CBE: Overseas investment by Egyptian banks decline sharply

Overseas investment made by Egyptian banks dwindled in the first half of 2010 by nearly 22.7 percent, with a nearly LE16.9-billion decrease between January and July of this year.

Egypt's total overseas accounts reached LE57.3 billion as of July of this year as compared to nearly LE74.2 billion in January, according to the Central Bank of Egypt (CBE)'s August, 2010 report.

A CBE report in May also revealed sharp reductions in overseas bank accounts, which reached LE58.3 billion compared to LE98.3 billion in April. This amounts to a fall of almost LE40 billion over a one-month period, making it the largest single drop in overseas bank accounts within the last four years.

According to CBE indicators, overseas bank accounts stood at LE77.1 billion mid-2009–at the peak of the global economic crisis–whereas before the onset of the crisis in late 2008 they had amounted to LE122 million. In June, 2008, accounts stood at nearly LE122 billion, and in June, 2007 they stood at LE124.3 billion.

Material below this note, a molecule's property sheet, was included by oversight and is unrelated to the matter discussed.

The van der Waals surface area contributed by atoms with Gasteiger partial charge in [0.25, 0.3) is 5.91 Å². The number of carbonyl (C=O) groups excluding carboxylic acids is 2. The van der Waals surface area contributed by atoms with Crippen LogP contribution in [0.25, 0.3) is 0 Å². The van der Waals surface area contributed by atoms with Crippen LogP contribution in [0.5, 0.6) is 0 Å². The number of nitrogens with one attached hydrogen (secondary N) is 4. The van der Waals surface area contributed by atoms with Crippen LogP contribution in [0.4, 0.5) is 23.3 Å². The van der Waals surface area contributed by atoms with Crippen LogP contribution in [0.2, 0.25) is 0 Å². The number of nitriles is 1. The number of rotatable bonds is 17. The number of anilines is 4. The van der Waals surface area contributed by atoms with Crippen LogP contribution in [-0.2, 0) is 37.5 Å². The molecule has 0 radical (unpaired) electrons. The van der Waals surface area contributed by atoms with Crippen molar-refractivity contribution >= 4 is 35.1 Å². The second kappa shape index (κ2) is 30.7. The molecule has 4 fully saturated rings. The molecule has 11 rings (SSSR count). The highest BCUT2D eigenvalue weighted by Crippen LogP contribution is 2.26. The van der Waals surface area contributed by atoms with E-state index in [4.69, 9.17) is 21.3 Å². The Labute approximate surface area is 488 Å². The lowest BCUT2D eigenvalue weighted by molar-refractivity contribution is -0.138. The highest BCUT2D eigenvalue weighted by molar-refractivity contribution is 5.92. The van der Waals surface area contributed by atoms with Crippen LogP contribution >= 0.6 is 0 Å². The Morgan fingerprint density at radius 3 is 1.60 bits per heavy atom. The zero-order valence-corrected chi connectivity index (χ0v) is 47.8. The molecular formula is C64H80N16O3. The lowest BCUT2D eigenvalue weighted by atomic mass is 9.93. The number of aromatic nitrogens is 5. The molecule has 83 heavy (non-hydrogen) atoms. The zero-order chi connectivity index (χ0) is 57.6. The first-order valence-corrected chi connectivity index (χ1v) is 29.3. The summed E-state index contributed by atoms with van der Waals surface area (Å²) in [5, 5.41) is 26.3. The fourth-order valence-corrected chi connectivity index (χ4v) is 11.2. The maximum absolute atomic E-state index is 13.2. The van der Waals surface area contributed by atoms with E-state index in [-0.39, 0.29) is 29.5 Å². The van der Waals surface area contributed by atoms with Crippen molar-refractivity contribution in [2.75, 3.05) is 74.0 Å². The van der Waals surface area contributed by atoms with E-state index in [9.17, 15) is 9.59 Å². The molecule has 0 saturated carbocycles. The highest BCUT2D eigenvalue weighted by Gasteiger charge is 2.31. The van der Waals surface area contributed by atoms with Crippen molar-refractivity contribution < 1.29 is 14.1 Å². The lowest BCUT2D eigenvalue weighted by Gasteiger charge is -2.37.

Ahmad Qora, former chairman of the National Bank of Egypt, attributed the sharp declines to government-issued dollar bonds that had been purchased by local banking entities.

In April, the Ministry of Finance issued government bonds to the tune of nearly LE1.5 billion at long-term rates of US$500 million over a 30-year period and US$1 billion over a ten-year period.

Arab-African International Bank chairman Ahmed Selim believes the Greek debt crisis–and its recent expansion to include a number of Eurozone countries–represented the main reason for the decline, as the unfolding European crisis had made union banks apprehensive about the anticipated impact on global financial centers.

Translated from the Arabic Edition.

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